It wasn't quite 40 years in the wilderness, but the people of Temple Beth El did spend 20 years wandering around south Orange County without a permanent home. The congregation, now nearly 600 families, met in trailers, other synagogues and churches. During last year's High Holy Days, they worshiped in a Mormon meeting house. But Friday, the faithful will finally enter the promised land: a new $18-million building of their very own.
CALIFORNIA | LOCAL
July 18, 2001 | WILLIAM LOBDELL, TIMES STAFF WRITER
Atty. Gen. John Ashcroft, whose conservative Christian views threatened his confirmation by the Senate this year, will speak at worship services Sunday at the Crystal Cathedral. At the 9:30 and 11 a.m. services, the Rev. Robert H. Schuller will interview the former U.S. senator from Missouri on "his personal story of faith and family." The exchange also will be broadcast on "The Hour of Power," Schuller's worldwide Sunday television show.
CALIFORNIA | LOCAL
July 13, 2001 | WILLIAM LOBDELL, TIMES STAFF WRITER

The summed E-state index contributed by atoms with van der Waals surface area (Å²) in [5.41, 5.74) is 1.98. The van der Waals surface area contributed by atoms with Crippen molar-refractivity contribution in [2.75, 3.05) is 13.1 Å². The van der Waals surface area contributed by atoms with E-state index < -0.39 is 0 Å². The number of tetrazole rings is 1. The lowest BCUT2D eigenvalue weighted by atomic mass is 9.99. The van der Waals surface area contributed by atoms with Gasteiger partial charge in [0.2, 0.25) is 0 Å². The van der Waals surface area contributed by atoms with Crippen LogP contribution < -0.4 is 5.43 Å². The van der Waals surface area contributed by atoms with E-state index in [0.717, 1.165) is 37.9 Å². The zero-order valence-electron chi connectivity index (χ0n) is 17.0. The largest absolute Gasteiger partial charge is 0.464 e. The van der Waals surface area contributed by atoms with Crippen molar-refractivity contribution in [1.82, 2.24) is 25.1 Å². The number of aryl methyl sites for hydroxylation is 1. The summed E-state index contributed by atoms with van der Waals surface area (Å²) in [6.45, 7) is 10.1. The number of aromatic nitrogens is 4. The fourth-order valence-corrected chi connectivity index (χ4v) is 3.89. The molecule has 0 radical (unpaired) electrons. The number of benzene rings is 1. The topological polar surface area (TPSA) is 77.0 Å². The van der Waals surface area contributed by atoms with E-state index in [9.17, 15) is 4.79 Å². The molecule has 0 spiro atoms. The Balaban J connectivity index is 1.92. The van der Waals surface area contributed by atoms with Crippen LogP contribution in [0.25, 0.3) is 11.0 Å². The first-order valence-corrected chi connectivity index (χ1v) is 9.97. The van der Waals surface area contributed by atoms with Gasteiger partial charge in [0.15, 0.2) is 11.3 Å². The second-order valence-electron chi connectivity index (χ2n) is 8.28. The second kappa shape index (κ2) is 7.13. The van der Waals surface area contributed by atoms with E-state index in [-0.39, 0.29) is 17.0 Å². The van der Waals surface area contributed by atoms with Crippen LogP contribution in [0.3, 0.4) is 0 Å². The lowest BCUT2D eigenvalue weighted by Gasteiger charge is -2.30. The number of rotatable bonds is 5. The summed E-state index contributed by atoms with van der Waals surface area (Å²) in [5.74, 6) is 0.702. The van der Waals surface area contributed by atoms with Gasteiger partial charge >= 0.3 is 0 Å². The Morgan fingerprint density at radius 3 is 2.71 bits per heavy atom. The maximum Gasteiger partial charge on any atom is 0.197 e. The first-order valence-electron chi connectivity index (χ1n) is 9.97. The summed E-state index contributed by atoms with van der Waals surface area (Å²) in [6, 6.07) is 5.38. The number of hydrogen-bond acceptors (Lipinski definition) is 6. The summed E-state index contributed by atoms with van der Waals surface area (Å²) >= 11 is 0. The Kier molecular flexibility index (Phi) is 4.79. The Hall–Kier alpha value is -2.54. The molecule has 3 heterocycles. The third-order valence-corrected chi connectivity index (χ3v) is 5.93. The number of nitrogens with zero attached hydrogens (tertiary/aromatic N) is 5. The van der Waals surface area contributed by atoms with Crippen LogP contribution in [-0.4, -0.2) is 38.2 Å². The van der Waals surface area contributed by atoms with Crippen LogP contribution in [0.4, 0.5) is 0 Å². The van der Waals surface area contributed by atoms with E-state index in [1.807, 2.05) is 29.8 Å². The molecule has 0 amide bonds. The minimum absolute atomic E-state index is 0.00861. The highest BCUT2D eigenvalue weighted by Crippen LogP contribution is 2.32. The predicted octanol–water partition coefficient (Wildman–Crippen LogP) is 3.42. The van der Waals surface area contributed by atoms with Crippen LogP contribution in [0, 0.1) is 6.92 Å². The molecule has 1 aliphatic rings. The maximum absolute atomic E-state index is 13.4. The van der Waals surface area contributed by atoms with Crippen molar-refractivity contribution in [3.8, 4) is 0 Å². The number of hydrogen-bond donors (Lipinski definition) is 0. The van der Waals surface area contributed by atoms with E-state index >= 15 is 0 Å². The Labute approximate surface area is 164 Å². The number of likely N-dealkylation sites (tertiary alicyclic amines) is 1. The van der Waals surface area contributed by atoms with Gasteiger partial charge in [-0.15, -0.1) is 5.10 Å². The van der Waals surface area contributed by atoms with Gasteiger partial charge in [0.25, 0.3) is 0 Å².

The new Mormon temple in Orange County will be a modest 17,500 square feet, built on seven acres next to the church's Newport Beach meeting house and smaller than that brick structure, officials in Salt Lake City announced Thursday. The exact design hasn't been finalized, but church leaders said it will reflect Los Angeles architecture in public buildings built in the 1920s and 1930s.
CALIFORNIA | LOCAL
July 9, 2001 | DAVID REYES, TIMES STAFF WRITER
Tim Branson said he came to Sunday's Harvest Crusade to hear Pastor Greg Laurie. His daughter, Ashley, 15, said she came because it's cool to see so many other Christians. The Bransons, who drove to Edison International Field from their Moreno Valley home, were among more than 30,000 people who attended the fifth and final night of Laurie's Harvest Crusade, a rock-laden Christian revival.